Chocolate Loaf Cake
slightly adapted from Fat Girl In A Skinny Body's Chocolate Loaf Cake

  • 1 1/2 cups flour
  • 1/2 cup cocoa powder
  • 2 eggs
  • 3/4 cup sugar
  • 1/2 cup vegetable oil
  • 1 cup sour cream (or 3/4 cup buttermilk + 1/3 cup melted butter)
  • 1 teaspoon vanilla extract
  • 1 teaspoon baking powder
  • 1/4 teaspoon baking soda
  • 1/2 teaspoon salt
  • 1 cup semi-sweet chocolate chips
1) Preheat oven to 350 degrees. Grease a 9in x 5in loaf pan. Or you can use a non-stick spray. It's easier.

2) In a large bowl, combine the flour, sugar, cocoa, baking powder, baking soda, and salt.

3) In a separate bowl, combine the eggs, oil, sour cream, and vanilla. If you're using the sour cream substitute, then add the buttermilk and melted butter instead. Whisk.

4) Add the liquid ingredients into the bowl of dry ingredients.

5) Mix until just combined. Don't go crazy and overmix the ingredients.

6) Add the chocolate chips and give the batter a stir to distribute them throughout.

7) Pour the batter into the loaf pan and bake for 60-70 minutes.

8) Cool the cake for at least 15 minutes in the pan before removing and slicing.

Saturday, February 19, 2011

Vegetable Meatloaf

I've been scoping out that Bobby Flay for a while.

But not like that.

A while ago, I saw a Food Network Magazine* recipe from Bobby Flay for a Vegetable Meatloaf with Balsamic Glaze. I like meatloaf. I like vegetables. I like balsamic vinegar. This was a no-brainer.

* Hereafter known as "FNM" because I'm lazy and can't type 3 whole words each time I want to refer to the magazine.

Well, apparently I closed that particular magazine and set it aside.

For 2 years.

No joke. This vegetable meatloaf recipe came out in the Feb/Mar 2009 issue. So I guess I need to step up my game and make more of these FNM recipes. I've actually started going through all my old FNM issues, so you'll start seeing a few more of them pretty soon.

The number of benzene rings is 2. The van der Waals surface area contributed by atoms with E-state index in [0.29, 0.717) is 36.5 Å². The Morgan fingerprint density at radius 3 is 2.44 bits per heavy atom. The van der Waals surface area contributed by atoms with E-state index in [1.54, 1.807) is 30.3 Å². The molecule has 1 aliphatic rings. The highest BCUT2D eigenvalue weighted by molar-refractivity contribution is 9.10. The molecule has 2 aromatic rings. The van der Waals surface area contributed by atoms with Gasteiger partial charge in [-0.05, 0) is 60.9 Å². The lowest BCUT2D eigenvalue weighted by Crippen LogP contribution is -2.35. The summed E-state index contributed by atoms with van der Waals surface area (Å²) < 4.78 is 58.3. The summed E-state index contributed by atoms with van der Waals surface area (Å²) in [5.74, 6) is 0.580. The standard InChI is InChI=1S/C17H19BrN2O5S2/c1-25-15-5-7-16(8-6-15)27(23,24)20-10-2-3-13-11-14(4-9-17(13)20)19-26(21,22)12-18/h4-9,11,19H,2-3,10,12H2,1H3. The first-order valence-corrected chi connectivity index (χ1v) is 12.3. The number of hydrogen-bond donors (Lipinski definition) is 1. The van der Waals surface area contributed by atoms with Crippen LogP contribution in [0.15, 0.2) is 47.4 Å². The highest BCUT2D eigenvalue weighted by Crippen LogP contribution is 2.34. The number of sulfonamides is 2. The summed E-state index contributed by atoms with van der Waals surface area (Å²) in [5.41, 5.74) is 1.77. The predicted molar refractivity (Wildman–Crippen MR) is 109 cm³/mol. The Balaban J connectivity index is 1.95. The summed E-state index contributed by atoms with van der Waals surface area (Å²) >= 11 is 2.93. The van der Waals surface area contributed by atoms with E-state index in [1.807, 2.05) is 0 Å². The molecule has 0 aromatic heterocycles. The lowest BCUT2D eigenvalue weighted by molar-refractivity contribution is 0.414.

With that being said, I must confess that I also decided to make this dish because I had an extra half of an onion that I had to find something to do with. This is the way recipes are chosen at TBK, people. They're randomly based on my culinary needs at the time. Never mind that I had to go out and buy all the other vegetables...

I'm blowing your mind. I know.

Vegetable Meatloaf with Balsamic Glaze
slightly adapted from Bobby Flay's recipe for Food Network Magazine
  • 2 tablespoons extra-virgin olive oil
  • 1 small zucchini, finely diced
  • 1 red bell pepper, finely diced
  • 1 yellow bell pepper, finely diced
  • 1/2 onion, finely diced
  • 5 cloves garlic
  • 1/2 teaspoon red pepper flakes
  • Salt and freshly ground pepper
  • 1 large egg, lightly beaten
  • 1 tablespoon dried thyme (you can use fresh if you have it on hand)
  • 1/4 cup chopped fresh parsley
  • 20.8 oz ground turkey (90 percent lean) (the original recipe calls for 1 1/2lbs of ground turkey but I bought mine already portioned out)
  • 1 cup breadcrumbs (Italian style)
  • 3/4 cup freshly grated Parmesan cheese (can also use Romano cheese)
  • 3/4 cup ketchup
  • 1/4 cup plus 2 tablespoons balsamic vinegar
1) Preheat the oven to 425 degrees.

2) Heat the oil in a large saute pan over high heat. Add in the zucchini, bell peppers, garlic, and 1/4 teaspoon red pepper flakes.

3) Season the vegetables with salt and pepper and stir to combine.